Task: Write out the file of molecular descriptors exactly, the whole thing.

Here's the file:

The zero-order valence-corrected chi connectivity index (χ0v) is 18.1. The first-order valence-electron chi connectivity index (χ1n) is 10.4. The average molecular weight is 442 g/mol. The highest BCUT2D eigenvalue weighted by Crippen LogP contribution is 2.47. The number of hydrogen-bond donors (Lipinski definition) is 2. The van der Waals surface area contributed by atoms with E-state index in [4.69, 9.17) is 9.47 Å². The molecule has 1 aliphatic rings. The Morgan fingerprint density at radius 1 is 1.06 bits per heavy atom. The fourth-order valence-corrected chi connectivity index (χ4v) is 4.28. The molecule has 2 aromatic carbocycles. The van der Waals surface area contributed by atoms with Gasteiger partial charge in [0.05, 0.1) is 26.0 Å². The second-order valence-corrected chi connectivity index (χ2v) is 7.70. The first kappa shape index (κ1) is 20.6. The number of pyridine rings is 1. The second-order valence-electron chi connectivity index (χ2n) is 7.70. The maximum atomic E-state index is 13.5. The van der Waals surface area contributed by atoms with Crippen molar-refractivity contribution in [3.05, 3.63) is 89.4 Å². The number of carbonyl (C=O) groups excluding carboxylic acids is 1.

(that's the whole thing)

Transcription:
The zero-order valence-corrected chi connectivity index (χ0v) is 18.1. The first-order valence-electron chi connectivity index (χ1n) is 10.4. The average molecular weight is 442 g/mol. The highest BCUT2D eigenvalue weighted by Crippen LogP contribution is 2.47. The number of hydrogen-bond donors (Lipinski definition) is 2. The van der Waals surface area contributed by atoms with E-state index in [4.69, 9.17) is 9.47 Å². The molecule has 1 aliphatic rings. The Morgan fingerprint density at radius 1 is 1.06 bits per heavy atom. The fourth-order valence-corrected chi connectivity index (χ4v) is 4.28. The molecule has 2 aromatic carbocycles. The van der Waals surface area contributed by atoms with Gasteiger partial charge in [0.05, 0.1) is 26.0 Å². The second-order valence-corrected chi connectivity index (χ2v) is 7.70. The first kappa shape index (κ1) is 20.6. The number of pyridine rings is 1. The second-order valence-electron chi connectivity index (χ2n) is 7.70. The maximum atomic E-state index is 13.5. The van der Waals surface area contributed by atoms with Crippen molar-refractivity contribution in [3.05, 3.63) is 89.4 Å². The number of carbonyl (C=O) groups excluding carboxylic acids is 1.